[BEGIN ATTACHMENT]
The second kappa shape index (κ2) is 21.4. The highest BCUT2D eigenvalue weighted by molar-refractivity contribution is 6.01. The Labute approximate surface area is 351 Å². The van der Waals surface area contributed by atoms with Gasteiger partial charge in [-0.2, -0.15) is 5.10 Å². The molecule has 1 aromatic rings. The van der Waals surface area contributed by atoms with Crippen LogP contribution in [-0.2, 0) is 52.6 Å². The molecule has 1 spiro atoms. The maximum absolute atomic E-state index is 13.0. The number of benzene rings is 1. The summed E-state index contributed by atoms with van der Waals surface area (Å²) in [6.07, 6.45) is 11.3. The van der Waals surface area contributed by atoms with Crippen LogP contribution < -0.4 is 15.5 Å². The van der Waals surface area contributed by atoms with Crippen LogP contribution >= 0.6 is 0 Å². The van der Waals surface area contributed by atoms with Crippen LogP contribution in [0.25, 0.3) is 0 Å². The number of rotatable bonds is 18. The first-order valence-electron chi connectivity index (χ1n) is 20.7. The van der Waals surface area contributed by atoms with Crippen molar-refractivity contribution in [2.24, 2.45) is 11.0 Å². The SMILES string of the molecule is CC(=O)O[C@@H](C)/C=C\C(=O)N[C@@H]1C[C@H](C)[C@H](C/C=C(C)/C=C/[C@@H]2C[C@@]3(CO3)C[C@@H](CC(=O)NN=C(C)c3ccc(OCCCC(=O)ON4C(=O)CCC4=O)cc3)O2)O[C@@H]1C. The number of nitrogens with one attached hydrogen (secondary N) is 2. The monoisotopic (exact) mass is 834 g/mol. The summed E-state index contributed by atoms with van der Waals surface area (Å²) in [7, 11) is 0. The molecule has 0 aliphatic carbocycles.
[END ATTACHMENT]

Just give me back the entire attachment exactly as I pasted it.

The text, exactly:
The second kappa shape index (κ2) is 21.4. The highest BCUT2D eigenvalue weighted by molar-refractivity contribution is 6.01. The Labute approximate surface area is 351 Å². The van der Waals surface area contributed by atoms with Gasteiger partial charge in [-0.2, -0.15) is 5.10 Å². The molecule has 1 aromatic rings. The van der Waals surface area contributed by atoms with Crippen LogP contribution in [-0.2, 0) is 52.6 Å². The molecule has 1 spiro atoms. The maximum absolute atomic E-state index is 13.0. The number of benzene rings is 1. The summed E-state index contributed by atoms with van der Waals surface area (Å²) in [6.07, 6.45) is 11.3. The van der Waals surface area contributed by atoms with Crippen LogP contribution < -0.4 is 15.5 Å². The van der Waals surface area contributed by atoms with Crippen LogP contribution >= 0.6 is 0 Å². The van der Waals surface area contributed by atoms with Crippen LogP contribution in [0.25, 0.3) is 0 Å². The number of rotatable bonds is 18. The first-order valence-electron chi connectivity index (χ1n) is 20.7. The van der Waals surface area contributed by atoms with Crippen molar-refractivity contribution in [2.24, 2.45) is 11.0 Å². The SMILES string of the molecule is CC(=O)O[C@@H](C)/C=C\C(=O)N[C@@H]1C[C@H](C)[C@H](C/C=C(C)/C=C/[C@@H]2C[C@@]3(CO3)C[C@@H](CC(=O)NN=C(C)c3ccc(OCCCC(=O)ON4C(=O)CCC4=O)cc3)O2)O[C@@H]1C. The number of nitrogens with one attached hydrogen (secondary N) is 2. The monoisotopic (exact) mass is 834 g/mol. The summed E-state index contributed by atoms with van der Waals surface area (Å²) in [7, 11) is 0. The molecule has 0 aliphatic carbocycles.